As of January 2021, CBP says 681,000 cubic yards of concrete has been used in construction so far, along with 971,000 tons of steel. According to FactCheck.org, they replaced vehicle barriers, the type that people could walk through, with 30-foot-high steel bollards, lighting and other technology.

Scott Nicol, co-chairman of the Sierra Club's Borderland team, told FactCheck.org that Trump's claims that he is "almost finished" is "absolutely not true, particularly in South Texas," where large areas of the border land are privately owned. In South Texas, Nicol said, "the need to acquire property on which to build the border wall has stymied construction" as landowners have tied up the government in the courts.

According to a GAO analysis issued in November, as of July 2020, the federal government had acquired 135 tracts of privately owned land but was still working to acquire 991 additional tracts, almost all of them in the Rio Grande Valley and Laredo areas in South Texas. GAO also reported that 107 miles of new border wall is planned to be built in the Rio Grande Valley, but Nicol said there is a total of 6 or 7 miles up scattered around.

Did Mexico pay for it? The short answer: No.

From the beginning, Trump gave different estimates of the project costs, ranging from $8 billion to $12 billion. Former Mexican President Enrique Pena Nieto said soon after Trump's election that his country would not pay for the barrier, adding: "Mexico does not believe in walls."

Trump pulled funds from military and other government budgets, with assistance from private fundraising efforts.

CBP estimates that the Trump administration secured a total of $15 billion in U.S. funds for the project, enough to build 738 miles of wall.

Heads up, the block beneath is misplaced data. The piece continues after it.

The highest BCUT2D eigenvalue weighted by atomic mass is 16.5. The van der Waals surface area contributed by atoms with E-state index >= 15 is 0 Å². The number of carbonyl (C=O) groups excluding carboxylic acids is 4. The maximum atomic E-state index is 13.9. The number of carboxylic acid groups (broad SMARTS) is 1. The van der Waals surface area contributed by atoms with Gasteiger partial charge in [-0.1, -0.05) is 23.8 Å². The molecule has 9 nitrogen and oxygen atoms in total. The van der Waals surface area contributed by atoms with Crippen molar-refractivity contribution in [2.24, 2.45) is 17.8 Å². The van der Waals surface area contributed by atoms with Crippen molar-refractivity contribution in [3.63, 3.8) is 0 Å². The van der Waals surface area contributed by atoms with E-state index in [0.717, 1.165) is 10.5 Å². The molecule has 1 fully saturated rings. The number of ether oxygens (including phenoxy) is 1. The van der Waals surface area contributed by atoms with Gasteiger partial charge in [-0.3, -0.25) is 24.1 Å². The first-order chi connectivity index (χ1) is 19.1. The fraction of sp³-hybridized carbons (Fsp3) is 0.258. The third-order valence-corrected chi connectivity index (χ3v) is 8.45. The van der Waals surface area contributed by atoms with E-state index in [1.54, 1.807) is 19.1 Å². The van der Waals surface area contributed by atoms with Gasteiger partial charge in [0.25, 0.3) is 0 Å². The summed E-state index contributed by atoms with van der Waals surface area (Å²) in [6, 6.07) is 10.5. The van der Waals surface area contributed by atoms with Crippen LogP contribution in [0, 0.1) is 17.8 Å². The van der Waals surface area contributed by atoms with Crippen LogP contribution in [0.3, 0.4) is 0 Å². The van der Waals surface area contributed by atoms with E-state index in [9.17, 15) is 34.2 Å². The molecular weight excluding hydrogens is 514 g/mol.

Biden has promised to end the construction when he takes office.

"There will not be another foot of wall constructed on my administration," Biden told reporters in August. "I'm going to make sure that we have border protection, but it's going to be based on making sure that we use high-tech capacity to deal with it. And at the ports of entry—that's where all the bad stuff is happening."

Morgan insisted that ending wall construction would be a "waste of taxpayer money" that would amount to "probably billions of dollars" when speaking to reporters earlier this week.

"There has been talk about the quote 'not building another foot of wall.' I want to talk about the reality, not the political reality, but the substantive impact, of stopping construction," Morgan said.

"Let's consider the cost directly to American taxpayers when we walk away, which will probably be billions of dollars that have already been invested and assigned to a contract."

The U.S Army Corps estimates that $3.3 billion of the total will be unused when Trump leaves office, with the $2.6 billion figure remaining because companies are likely to charge $700 million in "demobilization" fees when the project is terminated.

The Ruling

Mostly False.

Much of the Trump administration's efforts over the past four years replaced existing barriers along the border or added secondary or tertiary barriers of security.

Mexico did not pay for the wall. The funding for this project came from the budgets of several U.S. federal government agencies..

Biden Ending Trump Wall Could Save Billions
Construction workers help to assemble a wall along the Mexican border in El Paso, Texas, on February 12, 2019. Joe Raedle/Getty